lttng-snapshot — Take LTTng snapshots and configure snapshot outputs
Add a snapshot output:
lttng [GENERAL OPTIONS] snapshot add-output [
--data-url=URL | URL)
Remove a snapshot output:
lttng [GENERAL OPTIONS] snapshot del-output [
--session=SESSION] (ID | NAME)
List current snapshot outputs:
lttng [GENERAL OPTIONS] snapshot list-output [
Take a snapshot:
lttng [GENERAL OPTIONS] snapshot record [
--data-url=URL | URL)
lttng snapshot command manages the snapshot outputs and takes
A snapshot is a dump of the current sub-buffers of all the channels of a given tracing session. When a snapshot is taken, the memory dump is sent to the registered snapshot outputs.
The tracing session should be created in snapshot mode to make sure taking snapshots is allowed. This is done at tracing session creation time using the lttng-create(1) command.
Note that, when a snapshot is taken, the sub-buffers are not cleared. This means that different recorded snapshots may contain the same events.
Snapshot outputs are the destinations of snapshot files when a
snapshot is taken using the
As of this version, only one snapshot output is allowed.
A snapshot output can be added using the
add-output action. The
output destination URL is set using either the URL positional
argument, or both the
See lttng-create(1) to learn more about the URL format.
A name can be assigned to an output when adding it using the
--name option. This name is part of the names of the
snapshot files written to this output.
By default, the snapshot files can be as big as the sum of the
sizes of all the sub-buffers or all the channels of the selected
tracing session. The maximum total size of all the snapshot files can
be configured using the
Snapshot outputs can be listed using the
Snapshot outputs can be removed using the
del-output action. The
configured name can be used when removing an output, or an ID as
listed by the
Taking a snapshot of the current tracing session is as easy as:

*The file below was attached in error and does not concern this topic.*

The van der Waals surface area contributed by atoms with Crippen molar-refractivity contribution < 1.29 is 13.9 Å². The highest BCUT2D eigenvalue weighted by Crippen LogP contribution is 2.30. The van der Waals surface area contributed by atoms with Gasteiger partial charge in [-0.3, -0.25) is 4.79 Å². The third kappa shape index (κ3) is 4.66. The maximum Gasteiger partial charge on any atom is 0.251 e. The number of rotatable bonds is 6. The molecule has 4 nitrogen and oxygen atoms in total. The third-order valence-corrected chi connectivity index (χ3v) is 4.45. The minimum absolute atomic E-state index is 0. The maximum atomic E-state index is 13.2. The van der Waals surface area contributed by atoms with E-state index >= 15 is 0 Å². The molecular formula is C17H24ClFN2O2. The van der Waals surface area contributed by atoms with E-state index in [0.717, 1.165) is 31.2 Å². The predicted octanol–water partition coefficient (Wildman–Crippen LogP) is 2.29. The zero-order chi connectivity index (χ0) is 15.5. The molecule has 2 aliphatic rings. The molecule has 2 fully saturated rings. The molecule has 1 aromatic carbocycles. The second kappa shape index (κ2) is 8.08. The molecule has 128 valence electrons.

lttng snapshot record
This writes the snapshot files to the configured output. It is possible
to use a custom, unregistered output at record time using the same
options supported by the
Note:Before taking a snapshot on a system with a high event throughput,
it is recommended to first run
lttng stop (see
lttng-stop(1)). Otherwise, the snapshot could contain "holes",
the result of the tracers overwriting unconsumed trace packets during
the record operation. After the snapshot is recorded, the tracers can be
started again with
lttng start (see lttng-start(1)).
Set control path URL to URL (must use
Set data path URL to URL (must use
Limit the total size of all the snapshot files written when
recording a snapshot to SIZE bytes. The
G (GiB) suffixes are supported.
Assign the name NAME to the snapshot output.
Set to 1 to abort the process after the first error is encountered.
$HOME environment variable. Useful when the user
running the commands has a non-writable home directory.
Absolute path to the man pager to use for viewing help information
about LTTng commands (using lttng-help(1) or
lttng COMMAND --help).
Path in which the
session.xsd session configuration XML
schema may be found.
Full session daemon binary path.
--sessiond-path option has precedence over this
Note that the lttng-create(1) command can spawn an LTTng session daemon automatically if none is running. See lttng-sessiond(8) for the environment variables influencing the execution of the session daemon.
User LTTng runtime configuration.
This is where the per-user current tracing session is stored between executions of lttng(1). The current tracing session can be set with lttng-set-session(1). See lttng-create(1) for more information about tracing sessions.
Default output directory of LTTng traces. This can be overridden
--output option of the lttng-create(1)
User LTTng runtime and configuration directory.
$LTTNG_HOME defaults to
$HOME when not explicitly set.
Command warning (something went wrong during the command)
If you encounter any issue or usability problem, please report it on the LTTng bug tracker.
Special thanks to Michel Dagenais and the DORSAL laboratory at École Polytechnique de Montréal for the LTTng journey.
Also thanks to the Ericsson teams working on tracing which helped us greatly with detailed bug reports and unusual test cases.